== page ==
A Little Heartsick

We lost one of the week old kits today.  And the worst part is that Phoebe keeps looking in her nesting box and then at me and then back in her nesting box and digging in the bedding of her cage like she knows one is missing.  It just makes me feel so bad, because sure, you can say it’s just a rabbit, she can’t possibly know, but she does and she’s looking for it.  She’s been such a good Mama and has done so well with her first litter and it just breaks my heart that she seems to be mourning the lost kit.

We found it dead outside the cage.  All I can think is that maybe it had gotten out of the nesting box and when my son cleaned out the dirty hay it was in it and somehow fell onto the floor instead of the bin we throw the dirty hay in.  And it even could have been alive up to that point, but then someone (my son, I think) stepped on it without realizing it.  I just feel so bad for the poor wee thing, because that can’t have been a good way to die.

I don’t want to dwell on it.  These things happen, life goes on, etc. But it hurts.  Phoebe and I will turn our minds to the remaining kits and I will make sure this doesn’t happen again, by making sure all dirty hay is checked for kits and not just scooped out in a big bundle. Death is a part of raising animals, especially meat animals, but it’s different when it happens like this. It didn’t even have a chance at a life.

11 thoughts on “A Little Heartsick

  1. Grace says:

    Aww, I am sorry. I once lost half of a litter, all stillborn. That was my first litter. Being so unexperienced and surprised, I didn’t know what to think. Then I lost another one a few days later. Raising rabbits is scary sometimes. You never know how the heck they are going to get themselves into trouble (not that this kit did).

    How in the world would your son not notice it?? I’m sorry, that just kind of confuses me. Do you have baby saver wire?

    Maybe Pheobe covered him up? Maybe that is how your son didn’t notice. But, at a week old, they are very easily spotted… Hmmm… this is a mystery.

    • LuckyRobin says:

      We did have baby saver wire. That’s why I think it must have been hanging on when Phoebe jumped out and then she probably covered it up in the hay. There was one like that out earlier and I saw it and put it back in the box. She keeps pulling most of her hay out of the manger and using it for bedding. She had quite a bit of it built up in one corner and I think it must have just been swept away when he grabbed it out to throw it in the bin. I don’t know how anyone could have stepped on it without noticing though, but it was clearly squashed, poor thing..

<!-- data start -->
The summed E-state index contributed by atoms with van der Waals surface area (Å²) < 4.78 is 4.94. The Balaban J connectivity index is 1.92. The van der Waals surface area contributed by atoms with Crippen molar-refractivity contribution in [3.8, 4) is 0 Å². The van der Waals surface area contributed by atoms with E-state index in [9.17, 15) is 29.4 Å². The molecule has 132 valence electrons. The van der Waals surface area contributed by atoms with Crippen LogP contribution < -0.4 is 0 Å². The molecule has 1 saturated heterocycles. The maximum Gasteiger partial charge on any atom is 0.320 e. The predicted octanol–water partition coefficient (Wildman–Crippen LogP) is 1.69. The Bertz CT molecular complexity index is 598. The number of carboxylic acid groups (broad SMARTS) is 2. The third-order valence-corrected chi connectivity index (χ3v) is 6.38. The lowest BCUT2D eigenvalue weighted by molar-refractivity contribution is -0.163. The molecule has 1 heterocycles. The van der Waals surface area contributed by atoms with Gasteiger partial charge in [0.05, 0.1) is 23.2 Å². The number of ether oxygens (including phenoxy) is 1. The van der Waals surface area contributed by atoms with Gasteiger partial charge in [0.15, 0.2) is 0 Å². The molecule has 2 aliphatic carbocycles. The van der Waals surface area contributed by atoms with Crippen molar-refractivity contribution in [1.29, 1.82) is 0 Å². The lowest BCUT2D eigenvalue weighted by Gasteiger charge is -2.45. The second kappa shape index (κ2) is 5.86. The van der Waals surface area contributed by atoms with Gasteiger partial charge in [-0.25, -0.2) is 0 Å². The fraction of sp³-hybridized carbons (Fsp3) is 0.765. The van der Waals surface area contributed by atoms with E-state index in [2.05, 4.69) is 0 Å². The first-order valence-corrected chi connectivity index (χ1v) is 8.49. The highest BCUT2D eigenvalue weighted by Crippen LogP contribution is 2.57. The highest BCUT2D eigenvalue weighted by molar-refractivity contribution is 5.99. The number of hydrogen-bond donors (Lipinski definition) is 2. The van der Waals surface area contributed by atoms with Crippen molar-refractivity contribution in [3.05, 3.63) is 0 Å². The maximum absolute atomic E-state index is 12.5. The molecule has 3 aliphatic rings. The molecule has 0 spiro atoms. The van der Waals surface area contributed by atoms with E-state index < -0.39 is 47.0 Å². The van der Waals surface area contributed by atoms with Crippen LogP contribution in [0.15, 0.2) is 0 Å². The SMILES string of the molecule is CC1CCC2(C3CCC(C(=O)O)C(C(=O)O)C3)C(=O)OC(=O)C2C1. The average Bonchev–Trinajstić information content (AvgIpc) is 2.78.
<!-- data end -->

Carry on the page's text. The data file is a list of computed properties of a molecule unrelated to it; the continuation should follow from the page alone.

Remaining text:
• Grace says:

        Well, if it makes you feel any better, that is one method to actually kill a baby rabbit. If one is injured, or someone has a hard core rabbitry and kills the weak, they will squash their heads or feed them to the dogs.

        Sorry if this made you queasy. Quite horrible, isn’t it? But what I mean, is that if you son stepped on his head, then it surely would have been dead or at least brain dead I would think.

        By the way, you should check out HomesteadingToday.com. It is a great site.

  2. I’m sorry. Unexpected death is always hard.

  3. Baker Family says:

    I understand how a young boy can overlook a baby rabbit in a pile of hay, or underfoot. Having three younger brothers has taught me just how mindless boys can be at times. It isn’t that they don’t care, and it isn’t that they are trying to disregard the feelings of those around them, they just have a surge of strength and energy that lasts from the moment they wake up until the moment they go to sleep at night–as seen in the nonstop running, yelling, jumping, playing, and talking! A boy’s mind is on a thousand different projects, ideas, and adventures all at one time. It’s very difficult for them to slow down and consider the tiny little details of what’s going on around them. So, it isn’t necessarily the young boy’s fault, and I’m sure if he had had any inclination that he had just killed a dear little rabbit he would have been absolutely heartbroken.

    My condolences to you and Phoebe.

    • LuckyRobin says:

      Thank you. My son is being much more philosophical about it this morning and we’ve decided to both check through the hay carefully before taking it out of Phoebe’s cage from now. Since I’ve had to put back one kit the last two mornings and he had to put back three at noon when he went to check on waters, this is something that can’t happen too soon. It helps that the kits are now laying on top of the hay and fur because of the heat so we can count them more easily.

      Yes, your description of boys is very accurate for my son. And I told him it wasn’t his fault, when he felt it was. It was an accident. He was so sad, but he’s better today. These things happen.

  4. I’m very sorry to hear this, I can feel your upset in your post, any time you lose a wee one, you always second guess and its very natural to feel, what could have done more, or different or ??

    Time will help..

    The second thing is to go over your routine, your nest box’s and each stage of how things are done and see if there is any way to make even a small tweek to do your best to not have it happen again.

    Sometimes, you really can’t find things to change but even doing the processs, I find helps my mind, either I can fix or tweek things or I can settle that it was a fluke and so so unlikely to happen again that I can just let it go a bit more..

    Hugs, and spend some time with the older healthy, active kits

  5. LuckyRobin says:

    Thank you. We’ve talked through our routine and how we will be more careful in searching the dirty hay or counting the kits. We both want to make sure it doesn’t happen again and I don’t think it will. It was a learning experience, but a hard one.

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